Gods, Playwrights and Transatlantic Records: An Evening with Kieran Leonard
Picture this: Hammersmith station, a little after 6:30pm. There’s me, flu-stricken and leaning against a pillar next to a statue of a bunch of naked guys. Here are the commuters, the office workers running from train to crosswalk and back again, side by side with the usual assortment of pub-goers and evening shoppers. And there, entering from stage right, is Kieran Leonard.
If Robin Hood had been a grunge fan, he’d have looked something like Kieran looks now. Long-hair, leather bracelets, hat with a feather in the side. Other writers haven’t been too far off when they’ve said he looks like he’s stepped out of 1969.
We’re standing here on Hammersmith Broadway because Kieran wants to tell me about Samuel Beckett, and to talk about his new album in more depth. We’ve already spoken on the phone about the recording process and his influences, but what I’ve got so far is only a fraction of a story that, depending on how you look at it, spans either eight months or six years and takes place on both sides of the Atlantic
“This will be much better for your piece,” he tells me.
The full story, then, is told the way that all good stories are share; in a quiet pub with both parties befriending the bottom of a glass.
“I didn’t see daylight for six days,” says Kieran. “I went into the studio on…wait, what day is it today?”
We sit and consider for a moment, each clutching a smouldering cigarette, a pair of creative types whose collective grasp on reality can at this point be best described as ‘loose’.
“Is it Friday?” he asks.
Thursday, I say with a sense of triumph. It’s Thursday today.
“Right, okay, so I went into the studio on Tuesday or Wednesday, and I didn’t see the sun again until Monday. I don’t recommend it.”
That doesn’t sound healthy.
“No. It really messes with your circadian rhythm.”
The way Kieran tells it, the tale of this record starts in a church on the moors of Yorkshire. He set up house in the church with vague ideas of writing his second album, and was immediately taken with the acoustic qualities of the building. Eventually, the space was put to use as a recording studio for one of the album tracks.
“You can hear people’s feet on the floorboards, and cats walking through,” he says of the song, “We tried to record it again later in LA, but we couldn’t get the atmosphere.”
He says he likes the church version, in part because “this way, I can say that thing about it being recorded on both sides of the Atlantic.”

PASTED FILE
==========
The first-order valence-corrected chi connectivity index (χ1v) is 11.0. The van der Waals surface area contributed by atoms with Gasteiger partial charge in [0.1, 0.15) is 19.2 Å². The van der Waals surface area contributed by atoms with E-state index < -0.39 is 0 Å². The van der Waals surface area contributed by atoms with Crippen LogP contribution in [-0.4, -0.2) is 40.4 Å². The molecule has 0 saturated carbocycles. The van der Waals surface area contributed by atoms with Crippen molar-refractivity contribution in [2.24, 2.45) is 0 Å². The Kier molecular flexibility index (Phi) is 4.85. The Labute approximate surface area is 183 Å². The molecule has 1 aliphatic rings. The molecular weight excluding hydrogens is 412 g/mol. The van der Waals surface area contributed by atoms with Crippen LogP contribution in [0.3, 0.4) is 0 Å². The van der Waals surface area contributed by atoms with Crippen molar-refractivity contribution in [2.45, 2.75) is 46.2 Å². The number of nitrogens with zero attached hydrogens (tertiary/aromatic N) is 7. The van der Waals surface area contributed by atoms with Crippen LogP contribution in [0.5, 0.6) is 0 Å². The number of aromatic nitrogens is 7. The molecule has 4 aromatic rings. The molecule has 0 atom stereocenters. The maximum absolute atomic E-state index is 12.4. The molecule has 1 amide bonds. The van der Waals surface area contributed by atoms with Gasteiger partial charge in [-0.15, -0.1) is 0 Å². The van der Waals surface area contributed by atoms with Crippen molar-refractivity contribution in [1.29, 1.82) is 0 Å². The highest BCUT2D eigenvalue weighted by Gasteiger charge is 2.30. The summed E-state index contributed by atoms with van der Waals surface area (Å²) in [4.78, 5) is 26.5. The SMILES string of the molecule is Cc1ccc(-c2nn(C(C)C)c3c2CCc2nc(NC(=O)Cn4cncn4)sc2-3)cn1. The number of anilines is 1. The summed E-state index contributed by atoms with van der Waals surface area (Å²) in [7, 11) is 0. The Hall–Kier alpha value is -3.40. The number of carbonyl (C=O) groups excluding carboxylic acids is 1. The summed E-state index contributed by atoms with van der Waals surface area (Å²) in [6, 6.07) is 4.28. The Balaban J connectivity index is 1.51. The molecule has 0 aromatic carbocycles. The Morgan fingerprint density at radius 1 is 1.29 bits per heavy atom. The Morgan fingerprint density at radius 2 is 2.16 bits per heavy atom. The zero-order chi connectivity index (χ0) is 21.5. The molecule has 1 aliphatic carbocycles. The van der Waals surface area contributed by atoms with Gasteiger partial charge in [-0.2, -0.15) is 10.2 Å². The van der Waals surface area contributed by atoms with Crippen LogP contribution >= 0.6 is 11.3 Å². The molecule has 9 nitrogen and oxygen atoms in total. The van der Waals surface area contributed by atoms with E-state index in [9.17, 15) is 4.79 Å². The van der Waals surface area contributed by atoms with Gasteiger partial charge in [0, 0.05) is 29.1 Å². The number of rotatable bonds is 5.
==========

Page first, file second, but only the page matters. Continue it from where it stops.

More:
The rest of the story is something of an epic. It winds through the hills of LA, then comes back to settle here in London. There’s a girl, and then there isn’t, and whiskey bottles are strewn amongst the words and melodies. There’s also a pair of cats, a host of literary gods, and a boat called the Ulysses.
“I was thinking about calling this album Ulysses for a while, but now I’m thinking I should change my name to Ulysses so I’m not sure what that means,” Kieran says with a grin.
Maybe it just means you really like that book.
“Maybe I just really like Odysseus.”
Once described by The Libertines’ Carl Barat as “a scruffy Cobainesque comrade in striped skin-tight Beetlejuice trousers”, Kieran seems to be something of an anomaly in modern culture. Yes, he has a Twitter account and a Kindle, and can presumably navigate an iPhone just as well as anyone else. But here is a man who, sitting at a wonky table drinking a glass of House Red, can also lean across and quote entire portions of Samuel Beckett’s play Happy Days. Indeed, an obsession with literature is obvious in his work. His first album, 2012’s Out of Work Astronaut, featured the single Harold Pinter is Dead – an O Captain, My Captain for a man Kieran often refers to as a ‘dinosaur of truth’. The album was haunting and disenfranchised with a slug of the surreal for good measure, and a sense of alienation threaded its way through the track-listing. When I asked on the phone if we could expect something similar from album number two, Kieran had this to say;
If anything I feel even more alienated by the world now than when I was writing the first album… I’m kind of trying to speak for what I feel is this rising tide of disaffection in youth because I’ve seen it everywhere and by virtue of having travelled to so many different places this year and been around so many different people I haven’t been able to avoid [the fact that] pretty much everyone between the ages of sixteen and thirty-five that I’ve spent any time with has this kind of wasteland feeling of… “What am I supposed to do?”
Several years ago, Kieran launched the ‘Chance to Fail Foundation’ with the aim of sharing the comfort of song-writing with disenfranchised and at-risk youth. It was, he says, an attempt to be involved and physically help people feeling alienated “rather than just singing about it”. When asked, he says he might do something similar after the release of this album and its accompanying tour, but that’s months away yet. For now, he seems content to sit and swap stories about heroes, music, and a very strange wedding in a library amongst the Californian Redwoods.
At some point, Kieran stops and notes that we’ve mostly been dealing in anecdotes. I grin and point to myself, say, I’m a writer, I like anecdotes, and he concedes and launches into another one. I settle back into my chair, pint glass in hand, with the knowledge that whatever comes next from Kieran Leonard will be a whole new saga unto itself.
Kieran will appear at SXSW in Texas at the beginning of March. Until then he can be lured out of hiding with the promise of Jamesons and prose, via Twitter on @KieranLeonard or at kieranleonardmusic.com
Out of Work Astronaut is available for purchase via iTunes and Bandcamp.